S h amb l i n g Th r o u g h t h e B a l k a n s ON THE ROAD TO BABADAG: TRAVELS IN THE OTHER EUROPE
By Andrzej Stasiuk (Translated by Michael Kandel)
(Harvill Secker 255pp £14.99)
WHILE READING On the Road to Babadag I gradually came to realise that I had a fair amount in common with Andrzej Stasiuk. Apart from anything else we are among the few people to have visited the curious town of Soroca in the ‘lawless’ Republic of Moldova and to have met Artur, the eccentric Gypsy Baron with a long, forked white beard and a black Volga limousine in his front garden, its windscreen riddled with bullet holes.
Soroca s i t s on t he edge o f t he Dniester River on the border between Moldova and Ukraine, and its Gypsy quarter is, as Stasiuk writes, ‘unlike anything else in Moldova’. I would say it is unlike almost anything else anywhere. Glittering Gypsy palaces cluster upon a bank above the river – one of them, with four full-size statues of rear ing horses atop a classical pediment, is a copy of the Bolshoi Theatre. Others, more Indian in inspiration, have ogee arches and onion domes. As I walked a round admir i ng Baron Artur’s palace he played, with rippling arpeggios, the Russian folk song ‘Oci Ciornie’ on the piano, which seemed appropriate, although a little surreal – but then life in Eastern Europe is like that.
Despite our common bond, when I fir st opened Stasiuk’s book my heart sank to see that it was written in what might be called a stream of consciousness. I suppose the title should have given it away. So I searched for Kerouac’s On the Road on my bookshelves, in order to compare the two books, but it was nowhere to be found. Then I dimly remembered lobbing it into the bin a few years ago having given up on it. The omens for On the Road to Babadag were not good.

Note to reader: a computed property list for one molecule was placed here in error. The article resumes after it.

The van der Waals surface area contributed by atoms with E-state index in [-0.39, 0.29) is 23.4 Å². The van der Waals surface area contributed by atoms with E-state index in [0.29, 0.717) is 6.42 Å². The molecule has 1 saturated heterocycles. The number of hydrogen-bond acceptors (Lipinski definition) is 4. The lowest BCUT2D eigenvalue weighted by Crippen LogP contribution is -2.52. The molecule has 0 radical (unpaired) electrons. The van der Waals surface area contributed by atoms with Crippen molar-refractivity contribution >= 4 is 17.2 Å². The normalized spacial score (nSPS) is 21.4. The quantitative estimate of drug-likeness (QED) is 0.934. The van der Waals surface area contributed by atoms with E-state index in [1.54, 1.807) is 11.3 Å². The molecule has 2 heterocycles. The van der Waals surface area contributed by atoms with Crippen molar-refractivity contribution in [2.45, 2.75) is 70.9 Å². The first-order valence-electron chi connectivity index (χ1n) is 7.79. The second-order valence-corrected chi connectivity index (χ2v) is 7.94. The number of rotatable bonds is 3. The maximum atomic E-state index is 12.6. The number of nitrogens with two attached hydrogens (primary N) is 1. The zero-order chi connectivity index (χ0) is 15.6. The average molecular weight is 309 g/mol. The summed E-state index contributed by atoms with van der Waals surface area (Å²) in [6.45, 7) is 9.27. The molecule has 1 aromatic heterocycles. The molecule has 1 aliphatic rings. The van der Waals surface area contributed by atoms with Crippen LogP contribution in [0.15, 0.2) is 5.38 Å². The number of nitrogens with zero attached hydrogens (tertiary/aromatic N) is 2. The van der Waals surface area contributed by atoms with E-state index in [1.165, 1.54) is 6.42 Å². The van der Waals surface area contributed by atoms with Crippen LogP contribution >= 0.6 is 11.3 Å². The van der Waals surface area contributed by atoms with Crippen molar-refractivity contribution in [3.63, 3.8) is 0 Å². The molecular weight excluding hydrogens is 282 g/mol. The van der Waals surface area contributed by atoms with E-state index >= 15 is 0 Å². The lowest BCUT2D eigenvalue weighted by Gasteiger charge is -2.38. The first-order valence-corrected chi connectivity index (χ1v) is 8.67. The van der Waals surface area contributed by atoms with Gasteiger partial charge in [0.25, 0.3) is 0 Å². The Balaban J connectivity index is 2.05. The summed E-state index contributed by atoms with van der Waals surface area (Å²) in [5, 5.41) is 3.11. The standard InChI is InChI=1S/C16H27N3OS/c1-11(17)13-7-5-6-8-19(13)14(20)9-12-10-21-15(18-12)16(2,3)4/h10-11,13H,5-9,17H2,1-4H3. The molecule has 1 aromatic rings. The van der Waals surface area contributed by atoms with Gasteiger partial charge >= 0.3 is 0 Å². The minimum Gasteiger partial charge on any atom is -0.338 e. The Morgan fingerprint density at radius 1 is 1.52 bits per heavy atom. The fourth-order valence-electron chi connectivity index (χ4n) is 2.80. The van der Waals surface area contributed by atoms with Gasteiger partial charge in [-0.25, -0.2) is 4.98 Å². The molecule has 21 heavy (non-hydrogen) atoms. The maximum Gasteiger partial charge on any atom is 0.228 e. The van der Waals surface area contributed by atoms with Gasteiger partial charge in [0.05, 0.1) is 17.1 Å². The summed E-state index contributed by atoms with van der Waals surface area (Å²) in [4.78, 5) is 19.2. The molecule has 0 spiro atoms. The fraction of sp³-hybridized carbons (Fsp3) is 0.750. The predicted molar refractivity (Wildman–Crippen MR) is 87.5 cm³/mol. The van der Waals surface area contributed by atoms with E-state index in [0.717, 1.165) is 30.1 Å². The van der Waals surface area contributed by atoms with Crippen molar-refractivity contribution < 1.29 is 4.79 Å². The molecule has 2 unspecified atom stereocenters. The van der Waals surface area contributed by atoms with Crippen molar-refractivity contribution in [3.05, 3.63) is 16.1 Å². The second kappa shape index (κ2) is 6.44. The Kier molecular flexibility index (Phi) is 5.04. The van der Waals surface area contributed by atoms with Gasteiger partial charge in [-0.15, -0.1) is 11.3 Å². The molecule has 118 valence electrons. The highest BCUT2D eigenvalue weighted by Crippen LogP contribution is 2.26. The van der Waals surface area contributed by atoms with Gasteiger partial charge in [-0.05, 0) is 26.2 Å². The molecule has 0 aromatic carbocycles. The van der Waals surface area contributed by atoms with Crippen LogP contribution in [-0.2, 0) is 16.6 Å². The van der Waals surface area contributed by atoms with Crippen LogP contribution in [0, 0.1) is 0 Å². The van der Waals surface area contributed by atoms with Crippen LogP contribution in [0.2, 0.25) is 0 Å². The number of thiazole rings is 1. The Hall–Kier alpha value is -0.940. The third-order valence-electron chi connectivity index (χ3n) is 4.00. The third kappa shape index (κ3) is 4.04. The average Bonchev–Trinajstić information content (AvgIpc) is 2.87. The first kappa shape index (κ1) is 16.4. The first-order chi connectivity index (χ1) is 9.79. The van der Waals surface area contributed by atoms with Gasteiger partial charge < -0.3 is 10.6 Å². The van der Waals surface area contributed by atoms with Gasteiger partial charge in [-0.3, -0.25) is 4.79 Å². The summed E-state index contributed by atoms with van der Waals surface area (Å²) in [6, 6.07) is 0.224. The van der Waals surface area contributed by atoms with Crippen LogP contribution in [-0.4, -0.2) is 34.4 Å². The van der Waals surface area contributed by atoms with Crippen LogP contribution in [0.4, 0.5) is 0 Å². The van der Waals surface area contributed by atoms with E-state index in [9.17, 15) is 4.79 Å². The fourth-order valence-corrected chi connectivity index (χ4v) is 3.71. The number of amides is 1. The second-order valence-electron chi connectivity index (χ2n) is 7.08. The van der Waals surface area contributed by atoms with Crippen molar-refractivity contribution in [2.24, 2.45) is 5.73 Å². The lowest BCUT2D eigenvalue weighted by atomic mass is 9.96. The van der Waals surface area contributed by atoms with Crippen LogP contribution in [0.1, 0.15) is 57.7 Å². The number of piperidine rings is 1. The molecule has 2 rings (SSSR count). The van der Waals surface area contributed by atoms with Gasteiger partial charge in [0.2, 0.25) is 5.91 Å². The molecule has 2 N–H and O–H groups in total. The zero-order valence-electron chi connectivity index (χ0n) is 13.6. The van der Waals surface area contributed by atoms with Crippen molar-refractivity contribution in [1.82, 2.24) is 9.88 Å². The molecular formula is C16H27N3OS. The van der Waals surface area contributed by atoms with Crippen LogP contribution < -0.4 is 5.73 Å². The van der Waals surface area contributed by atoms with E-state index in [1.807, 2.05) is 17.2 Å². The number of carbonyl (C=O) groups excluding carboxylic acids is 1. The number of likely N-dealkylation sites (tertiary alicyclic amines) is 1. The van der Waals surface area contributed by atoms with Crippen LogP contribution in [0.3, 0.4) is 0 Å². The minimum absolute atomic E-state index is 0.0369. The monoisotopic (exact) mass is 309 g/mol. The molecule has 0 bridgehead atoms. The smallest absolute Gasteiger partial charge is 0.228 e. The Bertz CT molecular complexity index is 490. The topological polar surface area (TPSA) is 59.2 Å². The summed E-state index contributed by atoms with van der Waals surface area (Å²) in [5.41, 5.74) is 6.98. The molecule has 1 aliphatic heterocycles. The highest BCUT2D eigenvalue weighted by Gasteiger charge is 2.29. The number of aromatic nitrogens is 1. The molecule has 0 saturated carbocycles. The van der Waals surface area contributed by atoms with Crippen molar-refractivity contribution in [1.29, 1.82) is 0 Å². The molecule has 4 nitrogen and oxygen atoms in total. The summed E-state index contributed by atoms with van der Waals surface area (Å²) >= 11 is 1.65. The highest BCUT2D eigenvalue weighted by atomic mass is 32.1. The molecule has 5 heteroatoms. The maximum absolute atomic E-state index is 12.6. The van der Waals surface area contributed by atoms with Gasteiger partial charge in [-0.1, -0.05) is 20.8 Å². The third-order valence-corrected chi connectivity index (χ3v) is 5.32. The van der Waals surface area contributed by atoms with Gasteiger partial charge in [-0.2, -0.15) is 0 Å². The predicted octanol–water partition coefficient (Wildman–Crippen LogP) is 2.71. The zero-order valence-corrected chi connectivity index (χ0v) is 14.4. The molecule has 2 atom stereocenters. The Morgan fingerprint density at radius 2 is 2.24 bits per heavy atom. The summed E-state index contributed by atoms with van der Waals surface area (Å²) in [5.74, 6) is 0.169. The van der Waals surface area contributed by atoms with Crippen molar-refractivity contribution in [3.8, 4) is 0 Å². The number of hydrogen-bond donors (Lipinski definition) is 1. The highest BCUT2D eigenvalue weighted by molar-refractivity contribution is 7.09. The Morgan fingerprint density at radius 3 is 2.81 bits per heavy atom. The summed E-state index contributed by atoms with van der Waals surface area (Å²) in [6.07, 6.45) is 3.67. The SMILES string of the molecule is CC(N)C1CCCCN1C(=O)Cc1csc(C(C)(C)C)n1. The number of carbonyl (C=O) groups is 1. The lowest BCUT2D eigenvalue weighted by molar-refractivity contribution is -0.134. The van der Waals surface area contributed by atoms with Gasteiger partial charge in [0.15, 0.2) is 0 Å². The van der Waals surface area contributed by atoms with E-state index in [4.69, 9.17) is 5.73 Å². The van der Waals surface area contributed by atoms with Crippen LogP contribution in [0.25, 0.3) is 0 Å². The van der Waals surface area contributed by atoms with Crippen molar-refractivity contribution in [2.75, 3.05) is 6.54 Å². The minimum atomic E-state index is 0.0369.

As I turned its pages, however, my initial misgivings faded away. I allowed myself to settle back and enjoy being taken on this alternative mystery tour to the farthest reaches of Eastern Europe. ‘I love this Balkan shambles,’ he writes. It is indeed a shambles, and I love it too. Then I read descr iptions like that of Romania’s first locomotive being pulled over the hills by twelve pairs of oxen, the riveted demon proceeding through the countryside to the crack of whips, while the Romanian villagers ‘stood dazzled, made the sign of the cross, spat on the ground in disgust, fear and awe’. The drivers’ hearts were uneasy and they drank themselves senseless at night by the camp fires, as ‘flames flickered in the dark-blue eyes of the oxen’.
‘After a life in which I saw many nations and read many books, I reached the conclusion that the one who is right is the Romanian peasant,’ wrote the Romanian philosopher Emil Cioran. Stasiuk, too, feels that it is the simple, rural life way of life of the peasants and poorer Gypsies that is, or should be, eternal. The old men and women ploughing with horses are to him of ‘biblical poignancy’, the Gypsies are of ‘an ancient and unsettling beauty, not encountered today’. It is those who keep to their old ways of life – working the l and, tending animals – who will endure because our throwaway culture is by its very essence impermanent, and even now ‘trembles at the imminence of its demise’. The train was indeed something of which to be afraid, as the precursor of greater evils.
For me this book has a peculiar charm and power, and it may well have the same effect on anyone who has t r ave l l ed f rom one cor ner o f Eastern Europe to the other, steering their way through the ‘shambles’ and passing the obscure towns and villages he mentions. Stasiuk has witnessed the mess wrought upon these unfortunate places by their Communist past, and then, adding insult to injury, by the blundering intrusion of what he calls ‘the rotten West’. His images are powerfully incisive, but you must go with the flow of the stream of consciousness, revel in his turns of phrase, and not expect too many facts and figures; indeed there is often a vagueness about where Stasiuk is at any one time, or when he was there. The Gypsies, he points out, are not interested in such precision, but in legends and folk tales which begin vaguely with ‘once upon a time’. Stasiuk, like the Gypsies, is interested in impressions, and that is what will remain when you have finished this book: a lyrical impression of a troubled land, plunged headlong from an almost medieval way of life into the maelstrom of the modern world in the space of a few years. To order this book for £11.99, see LR bookshop on page 12
LITERARY REVIEW August 2011